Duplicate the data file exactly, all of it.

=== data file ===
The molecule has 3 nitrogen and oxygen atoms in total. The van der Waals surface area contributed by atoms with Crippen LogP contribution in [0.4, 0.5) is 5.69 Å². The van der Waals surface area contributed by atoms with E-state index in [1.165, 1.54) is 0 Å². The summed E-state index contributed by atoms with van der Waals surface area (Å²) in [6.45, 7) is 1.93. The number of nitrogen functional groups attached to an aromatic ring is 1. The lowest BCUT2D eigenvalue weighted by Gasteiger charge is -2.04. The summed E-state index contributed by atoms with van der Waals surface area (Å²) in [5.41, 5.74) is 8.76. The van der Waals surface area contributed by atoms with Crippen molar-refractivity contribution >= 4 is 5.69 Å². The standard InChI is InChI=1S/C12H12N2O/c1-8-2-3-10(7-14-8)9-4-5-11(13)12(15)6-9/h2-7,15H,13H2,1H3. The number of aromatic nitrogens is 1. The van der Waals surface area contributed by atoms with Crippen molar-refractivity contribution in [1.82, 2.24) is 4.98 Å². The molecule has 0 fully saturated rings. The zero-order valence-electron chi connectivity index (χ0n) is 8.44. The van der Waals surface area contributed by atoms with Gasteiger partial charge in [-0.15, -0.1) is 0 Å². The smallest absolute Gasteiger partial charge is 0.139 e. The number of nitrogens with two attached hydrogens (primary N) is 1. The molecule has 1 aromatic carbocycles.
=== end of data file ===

The molecule has 3 nitrogen and oxygen atoms in total. The van der Waals surface area contributed by atoms with Crippen LogP contribution in [0.4, 0.5) is 5.69 Å². The van der Waals surface area contributed by atoms with E-state index in [1.165, 1.54) is 0 Å². The summed E-state index contributed by atoms with van der Waals surface area (Å²) in [6.45, 7) is 1.93. The number of nitrogen functional groups attached to an aromatic ring is 1. The lowest BCUT2D eigenvalue weighted by Gasteiger charge is -2.04. The summed E-state index contributed by atoms with van der Waals surface area (Å²) in [5.41, 5.74) is 8.76. The van der Waals surface area contributed by atoms with Crippen molar-refractivity contribution >= 4 is 5.69 Å². The standard InChI is InChI=1S/C12H12N2O/c1-8-2-3-10(7-14-8)9-4-5-11(13)12(15)6-9/h2-7,15H,13H2,1H3. The number of aromatic nitrogens is 1. The van der Waals surface area contributed by atoms with Crippen molar-refractivity contribution in [1.82, 2.24) is 4.98 Å². The molecule has 0 fully saturated rings. The zero-order valence-electron chi connectivity index (χ0n) is 8.44. The van der Waals surface area contributed by atoms with Gasteiger partial charge in [-0.15, -0.1) is 0 Å². The smallest absolute Gasteiger partial charge is 0.139 e. The number of nitrogens with two attached hydrogens (primary N) is 1. The molecule has 1 aromatic carbocycles.